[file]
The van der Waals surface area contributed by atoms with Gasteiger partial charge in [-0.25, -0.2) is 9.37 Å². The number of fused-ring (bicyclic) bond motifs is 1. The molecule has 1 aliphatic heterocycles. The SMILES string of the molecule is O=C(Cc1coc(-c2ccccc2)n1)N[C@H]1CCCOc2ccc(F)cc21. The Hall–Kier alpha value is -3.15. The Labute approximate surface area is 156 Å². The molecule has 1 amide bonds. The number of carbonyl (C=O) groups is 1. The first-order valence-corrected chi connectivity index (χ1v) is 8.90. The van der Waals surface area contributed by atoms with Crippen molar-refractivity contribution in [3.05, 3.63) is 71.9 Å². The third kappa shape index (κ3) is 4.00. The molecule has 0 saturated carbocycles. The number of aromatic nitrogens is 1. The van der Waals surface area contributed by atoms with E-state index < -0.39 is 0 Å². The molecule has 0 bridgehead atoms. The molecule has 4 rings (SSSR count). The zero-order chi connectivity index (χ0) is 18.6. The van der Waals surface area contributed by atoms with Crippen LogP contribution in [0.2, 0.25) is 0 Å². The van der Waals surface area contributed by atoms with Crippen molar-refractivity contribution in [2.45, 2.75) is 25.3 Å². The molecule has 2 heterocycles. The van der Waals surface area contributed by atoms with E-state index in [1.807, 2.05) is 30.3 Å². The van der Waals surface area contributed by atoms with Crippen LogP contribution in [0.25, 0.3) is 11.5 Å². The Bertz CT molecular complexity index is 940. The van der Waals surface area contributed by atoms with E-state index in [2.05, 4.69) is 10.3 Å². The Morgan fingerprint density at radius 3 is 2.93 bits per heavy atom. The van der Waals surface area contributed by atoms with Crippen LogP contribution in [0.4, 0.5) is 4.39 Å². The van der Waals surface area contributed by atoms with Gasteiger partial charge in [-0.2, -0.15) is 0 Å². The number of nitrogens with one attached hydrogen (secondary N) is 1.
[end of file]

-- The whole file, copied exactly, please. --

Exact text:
The van der Waals surface area contributed by atoms with Gasteiger partial charge in [-0.25, -0.2) is 9.37 Å². The number of fused-ring (bicyclic) bond motifs is 1. The molecule has 1 aliphatic heterocycles. The SMILES string of the molecule is O=C(Cc1coc(-c2ccccc2)n1)N[C@H]1CCCOc2ccc(F)cc21. The Hall–Kier alpha value is -3.15. The Labute approximate surface area is 156 Å². The molecule has 1 amide bonds. The number of carbonyl (C=O) groups is 1. The first-order valence-corrected chi connectivity index (χ1v) is 8.90. The van der Waals surface area contributed by atoms with Crippen molar-refractivity contribution in [3.05, 3.63) is 71.9 Å². The third kappa shape index (κ3) is 4.00. The molecule has 0 saturated carbocycles. The number of aromatic nitrogens is 1. The van der Waals surface area contributed by atoms with E-state index < -0.39 is 0 Å². The molecule has 0 bridgehead atoms. The molecule has 4 rings (SSSR count). The zero-order chi connectivity index (χ0) is 18.6. The van der Waals surface area contributed by atoms with Crippen LogP contribution in [0.2, 0.25) is 0 Å². The van der Waals surface area contributed by atoms with Crippen molar-refractivity contribution in [2.45, 2.75) is 25.3 Å². The molecule has 2 heterocycles. The van der Waals surface area contributed by atoms with E-state index in [1.807, 2.05) is 30.3 Å². The van der Waals surface area contributed by atoms with Crippen LogP contribution in [0.25, 0.3) is 11.5 Å². The Bertz CT molecular complexity index is 940. The van der Waals surface area contributed by atoms with E-state index in [2.05, 4.69) is 10.3 Å². The Morgan fingerprint density at radius 3 is 2.93 bits per heavy atom. The van der Waals surface area contributed by atoms with Crippen LogP contribution in [0.4, 0.5) is 4.39 Å². The van der Waals surface area contributed by atoms with Gasteiger partial charge in [-0.2, -0.15) is 0 Å². The number of nitrogens with one attached hydrogen (secondary N) is 1.